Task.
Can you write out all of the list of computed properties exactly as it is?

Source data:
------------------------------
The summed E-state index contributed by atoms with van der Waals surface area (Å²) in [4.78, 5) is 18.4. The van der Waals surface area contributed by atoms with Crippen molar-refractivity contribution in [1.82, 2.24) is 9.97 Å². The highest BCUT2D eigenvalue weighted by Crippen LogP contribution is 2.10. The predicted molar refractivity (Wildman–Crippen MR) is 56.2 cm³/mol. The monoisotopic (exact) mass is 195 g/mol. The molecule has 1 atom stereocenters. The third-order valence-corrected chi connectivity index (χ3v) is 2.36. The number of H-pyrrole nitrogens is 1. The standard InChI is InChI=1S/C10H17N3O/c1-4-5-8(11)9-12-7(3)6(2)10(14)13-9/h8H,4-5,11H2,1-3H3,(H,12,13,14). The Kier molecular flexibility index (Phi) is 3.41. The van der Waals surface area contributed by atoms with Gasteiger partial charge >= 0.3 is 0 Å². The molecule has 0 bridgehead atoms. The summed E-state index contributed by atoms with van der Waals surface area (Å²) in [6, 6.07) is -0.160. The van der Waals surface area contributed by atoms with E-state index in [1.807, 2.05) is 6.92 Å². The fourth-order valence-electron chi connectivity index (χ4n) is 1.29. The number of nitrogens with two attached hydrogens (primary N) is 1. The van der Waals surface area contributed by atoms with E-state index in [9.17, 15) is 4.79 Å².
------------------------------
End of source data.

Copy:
The summed E-state index contributed by atoms with van der Waals surface area (Å²) in [4.78, 5) is 18.4. The van der Waals surface area contributed by atoms with Crippen molar-refractivity contribution in [1.82, 2.24) is 9.97 Å². The highest BCUT2D eigenvalue weighted by Crippen LogP contribution is 2.10. The predicted molar refractivity (Wildman–Crippen MR) is 56.2 cm³/mol. The monoisotopic (exact) mass is 195 g/mol. The molecule has 1 atom stereocenters. The third-order valence-corrected chi connectivity index (χ3v) is 2.36. The number of H-pyrrole nitrogens is 1. The standard InChI is InChI=1S/C10H17N3O/c1-4-5-8(11)9-12-7(3)6(2)10(14)13-9/h8H,4-5,11H2,1-3H3,(H,12,13,14). The Kier molecular flexibility index (Phi) is 3.41. The van der Waals surface area contributed by atoms with Gasteiger partial charge >= 0.3 is 0 Å². The molecule has 0 bridgehead atoms. The summed E-state index contributed by atoms with van der Waals surface area (Å²) in [6, 6.07) is -0.160. The van der Waals surface area contributed by atoms with E-state index in [1.807, 2.05) is 6.92 Å². The fourth-order valence-electron chi connectivity index (χ4n) is 1.29. The number of nitrogens with two attached hydrogens (primary N) is 1. The van der Waals surface area contributed by atoms with E-state index in [9.17, 15) is 4.79 Å².